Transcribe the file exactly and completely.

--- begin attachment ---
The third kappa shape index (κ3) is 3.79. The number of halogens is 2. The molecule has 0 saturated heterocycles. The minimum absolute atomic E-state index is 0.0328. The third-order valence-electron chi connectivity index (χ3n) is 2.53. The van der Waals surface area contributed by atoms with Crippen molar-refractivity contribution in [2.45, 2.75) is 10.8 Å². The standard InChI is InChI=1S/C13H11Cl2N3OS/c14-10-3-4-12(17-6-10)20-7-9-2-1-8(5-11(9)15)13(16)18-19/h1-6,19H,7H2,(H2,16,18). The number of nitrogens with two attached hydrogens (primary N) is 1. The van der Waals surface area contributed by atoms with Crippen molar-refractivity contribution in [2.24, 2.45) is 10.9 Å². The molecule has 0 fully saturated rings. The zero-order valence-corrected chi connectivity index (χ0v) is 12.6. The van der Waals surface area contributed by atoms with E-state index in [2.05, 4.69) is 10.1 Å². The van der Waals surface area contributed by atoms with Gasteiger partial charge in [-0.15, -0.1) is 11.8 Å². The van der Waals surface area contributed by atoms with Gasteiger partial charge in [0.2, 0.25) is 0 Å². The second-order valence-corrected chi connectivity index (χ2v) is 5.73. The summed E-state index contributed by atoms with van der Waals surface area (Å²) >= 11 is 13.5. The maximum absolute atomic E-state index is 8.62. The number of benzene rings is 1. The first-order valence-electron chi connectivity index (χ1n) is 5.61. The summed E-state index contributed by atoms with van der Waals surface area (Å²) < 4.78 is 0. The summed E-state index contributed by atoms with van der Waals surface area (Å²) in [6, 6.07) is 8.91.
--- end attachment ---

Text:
The third kappa shape index (κ3) is 3.79. The number of halogens is 2. The molecule has 0 saturated heterocycles. The minimum absolute atomic E-state index is 0.0328. The third-order valence-electron chi connectivity index (χ3n) is 2.53. The van der Waals surface area contributed by atoms with Crippen molar-refractivity contribution in [2.45, 2.75) is 10.8 Å². The standard InChI is InChI=1S/C13H11Cl2N3OS/c14-10-3-4-12(17-6-10)20-7-9-2-1-8(5-11(9)15)13(16)18-19/h1-6,19H,7H2,(H2,16,18). The number of nitrogens with two attached hydrogens (primary N) is 1. The van der Waals surface area contributed by atoms with Crippen molar-refractivity contribution in [2.24, 2.45) is 10.9 Å². The molecule has 0 fully saturated rings. The zero-order valence-corrected chi connectivity index (χ0v) is 12.6. The van der Waals surface area contributed by atoms with E-state index in [2.05, 4.69) is 10.1 Å². The van der Waals surface area contributed by atoms with Gasteiger partial charge in [-0.15, -0.1) is 11.8 Å². The van der Waals surface area contributed by atoms with Gasteiger partial charge in [0.2, 0.25) is 0 Å². The second-order valence-corrected chi connectivity index (χ2v) is 5.73. The summed E-state index contributed by atoms with van der Waals surface area (Å²) >= 11 is 13.5. The maximum absolute atomic E-state index is 8.62. The number of benzene rings is 1. The first-order valence-electron chi connectivity index (χ1n) is 5.61. The summed E-state index contributed by atoms with van der Waals surface area (Å²) < 4.78 is 0. The summed E-state index contributed by atoms with van der Waals surface area (Å²) in [6, 6.07) is 8.91.